Happiness often slips in through a door you didn’t know you left open.
Love is like a friendship caught on fire. In the beginning a flame, very pretty, often hot and fierce, but still only light and flickering. As love grows older, our hearts mature and our love becomes as coals, deep-burning and unquenchable.
Feelings can change
and often do abruptly.
It’s one of the riskiest
aspects of falling
When we honestly ask ourselves which people in our lives mean the most to us, we often find that it is those who, instead of giving advice, solutions or cures, have chosen rather to share our pain and touch our wounds with a warm and tender hand … That is a friend who cares.
Often people attempt to live their lives backwards: they try to have more things, or more money, in order to do more of what they want so that they will be happier. The way it actually works is the reverse. You must first be who you really are, then do what you really need to do, in order to have what you want.
What angers us in another person is more often than not an unhealed aspect of ourselves. If we had already resolved that particular issue, we would not be irritated by its reflection back to us.
I’d begun to grow weary of my constant daydreaming because, as I retreated more often into fantasy, it had become a reminder of my growing discontent with real life.
Isn’t it Pretty to Think So? - Nick Miller
(Unfortunately, this sentence is fact … not fiction.)
Happiness comes more from loving than being loved; and often when our affection seems wounded it is only our vanity bleeding. To love, and to be hurt often, and to love again - this is the brave and happy life.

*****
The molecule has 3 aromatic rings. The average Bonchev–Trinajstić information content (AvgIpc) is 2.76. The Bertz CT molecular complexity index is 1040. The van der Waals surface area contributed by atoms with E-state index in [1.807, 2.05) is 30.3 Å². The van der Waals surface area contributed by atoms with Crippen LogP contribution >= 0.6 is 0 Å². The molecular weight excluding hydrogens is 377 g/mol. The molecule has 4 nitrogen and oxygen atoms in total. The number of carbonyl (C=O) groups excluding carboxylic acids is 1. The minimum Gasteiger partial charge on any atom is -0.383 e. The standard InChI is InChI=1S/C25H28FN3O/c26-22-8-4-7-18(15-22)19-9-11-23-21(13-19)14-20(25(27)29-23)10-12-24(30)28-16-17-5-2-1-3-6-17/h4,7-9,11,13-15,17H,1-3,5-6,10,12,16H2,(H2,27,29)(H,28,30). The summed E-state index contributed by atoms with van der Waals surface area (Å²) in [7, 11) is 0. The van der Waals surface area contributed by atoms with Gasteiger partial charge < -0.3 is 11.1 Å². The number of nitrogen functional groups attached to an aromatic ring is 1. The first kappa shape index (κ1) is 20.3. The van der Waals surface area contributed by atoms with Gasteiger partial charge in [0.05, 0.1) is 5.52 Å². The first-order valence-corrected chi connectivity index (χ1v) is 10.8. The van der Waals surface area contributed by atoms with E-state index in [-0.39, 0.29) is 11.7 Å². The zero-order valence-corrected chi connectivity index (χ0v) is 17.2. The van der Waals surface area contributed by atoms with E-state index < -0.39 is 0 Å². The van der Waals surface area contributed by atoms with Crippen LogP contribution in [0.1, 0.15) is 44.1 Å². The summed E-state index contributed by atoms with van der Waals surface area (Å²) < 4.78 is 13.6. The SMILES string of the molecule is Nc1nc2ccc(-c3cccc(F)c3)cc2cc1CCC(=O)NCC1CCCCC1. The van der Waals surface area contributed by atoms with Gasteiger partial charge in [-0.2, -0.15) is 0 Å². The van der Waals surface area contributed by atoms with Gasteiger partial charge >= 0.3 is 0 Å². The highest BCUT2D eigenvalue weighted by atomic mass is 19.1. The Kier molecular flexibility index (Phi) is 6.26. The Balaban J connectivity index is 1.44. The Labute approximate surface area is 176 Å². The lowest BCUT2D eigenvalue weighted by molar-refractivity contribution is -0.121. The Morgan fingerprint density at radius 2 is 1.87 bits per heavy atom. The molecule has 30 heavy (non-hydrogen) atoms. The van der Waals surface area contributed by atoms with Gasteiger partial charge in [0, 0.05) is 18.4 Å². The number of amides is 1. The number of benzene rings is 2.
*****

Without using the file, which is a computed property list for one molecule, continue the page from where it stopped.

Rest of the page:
I have rewritten — often several times — every word I have ever published. My pencils outlast their erasers.
“The problem, often not discovered until late in life,
is that when you look for things in life like
love, meaning, motivation,
it implies they are sitting behind a tree or under a rock.
The most successful people in life recognize, that in life
they create their own love, they manufacture their own meaning,
they generate their own motivation.
For me, I am driven by two main philosophies,
know more today about the world than I knew yesterday.
And lessen the suffering of others.
You’d be surprised how far that gets you.
When we honestly ask ourselves which person in our lives mean the most to us, we often find that it is those who, instead of giving advice, solutions, or cures, have chosen rather to share our pain and touch our wounds with a warm and tender hand. The friend who can be silent with us in a moment of despair or confusion, who can stay with us in an hour of grief and bereavement, who can tolerate not knowing, not curing, not healing and face with us the reality of our powerlessness, that is a friend who cares.
We often think of illnesses being defined in a laboratory by scientists or in a clinic by doctors. But definitions of health and illness are also shaped by cultural milieus, social contexts, market forces, blind assumptions and even unconscious biases in ways that have profound implications for individuals and societies.